Ultrafast Electron Diffraction. 4. Molecular Structures and Coherent Dynamics
Ultrafast electron diffraction (UED) is developed, in this and the accompanying paper, as a method for studying gas-phase molecular structure and dynamics on the picosecond (ps) to femtosecond (fs) time scale. Building on our earlier reports (henceforth referred to as 1-3), we discuss theoretical and experimental considerations for the approach. Specifically we show that the use of rotational and vibrational coherences can add a new dimension to structural determination of gas-phase species. In addition to the internuclear separations of the molecular sample, the spatial alignment reflected in the scattering pattern contains bond angles and rotational constants for both excited-state and ground-state species. Vibrational coherence effects are also observable, and the motion of the wave packet is revealed by the change of the diffraction pattern with time, thus yielding the molecular dynamics. UED provides the temporal evolution of the reaction coordinate directly and is well-suited for studies of global structure changes on this time scale. Paper 5 details our experimental studies with UED and the current time resolution of the apparatus.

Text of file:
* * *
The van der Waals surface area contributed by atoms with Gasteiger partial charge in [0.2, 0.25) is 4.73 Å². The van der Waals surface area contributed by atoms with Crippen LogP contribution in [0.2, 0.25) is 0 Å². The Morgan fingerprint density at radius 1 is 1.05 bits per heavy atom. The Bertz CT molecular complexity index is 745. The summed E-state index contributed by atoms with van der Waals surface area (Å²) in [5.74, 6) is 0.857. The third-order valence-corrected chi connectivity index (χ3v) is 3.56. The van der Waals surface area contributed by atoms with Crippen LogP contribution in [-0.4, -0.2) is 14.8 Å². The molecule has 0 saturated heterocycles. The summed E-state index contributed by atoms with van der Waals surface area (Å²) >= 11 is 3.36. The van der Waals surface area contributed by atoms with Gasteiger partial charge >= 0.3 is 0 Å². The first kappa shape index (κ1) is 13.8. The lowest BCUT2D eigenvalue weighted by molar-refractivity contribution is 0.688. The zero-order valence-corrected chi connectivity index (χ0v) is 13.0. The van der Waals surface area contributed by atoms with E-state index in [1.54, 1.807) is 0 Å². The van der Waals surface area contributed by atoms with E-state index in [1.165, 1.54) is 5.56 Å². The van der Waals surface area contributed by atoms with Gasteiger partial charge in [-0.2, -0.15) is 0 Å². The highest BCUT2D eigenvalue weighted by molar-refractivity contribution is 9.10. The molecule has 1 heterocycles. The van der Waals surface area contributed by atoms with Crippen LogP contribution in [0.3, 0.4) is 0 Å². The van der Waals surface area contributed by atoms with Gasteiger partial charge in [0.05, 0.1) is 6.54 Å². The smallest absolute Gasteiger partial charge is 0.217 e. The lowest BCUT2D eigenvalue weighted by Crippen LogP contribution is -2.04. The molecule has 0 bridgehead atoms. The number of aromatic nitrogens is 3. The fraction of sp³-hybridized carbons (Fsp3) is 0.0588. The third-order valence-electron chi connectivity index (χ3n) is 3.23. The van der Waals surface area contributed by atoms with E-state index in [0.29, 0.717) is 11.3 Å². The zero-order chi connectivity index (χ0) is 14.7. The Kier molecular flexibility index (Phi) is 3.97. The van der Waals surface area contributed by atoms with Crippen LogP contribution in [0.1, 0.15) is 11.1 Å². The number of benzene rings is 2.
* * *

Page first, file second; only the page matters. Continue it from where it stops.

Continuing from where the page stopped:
© 1994 American Chemical Society. Received: January 13, 1994. This work was supported by a grant from the US. Air Force Office of Scientific Research and the National Science Foundation. The authors thank Dr. Scott Kim and Dr. Marcos Dantus for their stimulating discussions on ultrafast electron diffraction, and Hakno Lee and Dr. Juen-Kai Wang for their help. We thank Dr. Ralf Friichtenicht for assisting in the translation of some of the referenced (German) articles. J.C.W. acknowledges the National Science Foundation for providing a Graduate Student Fellowship.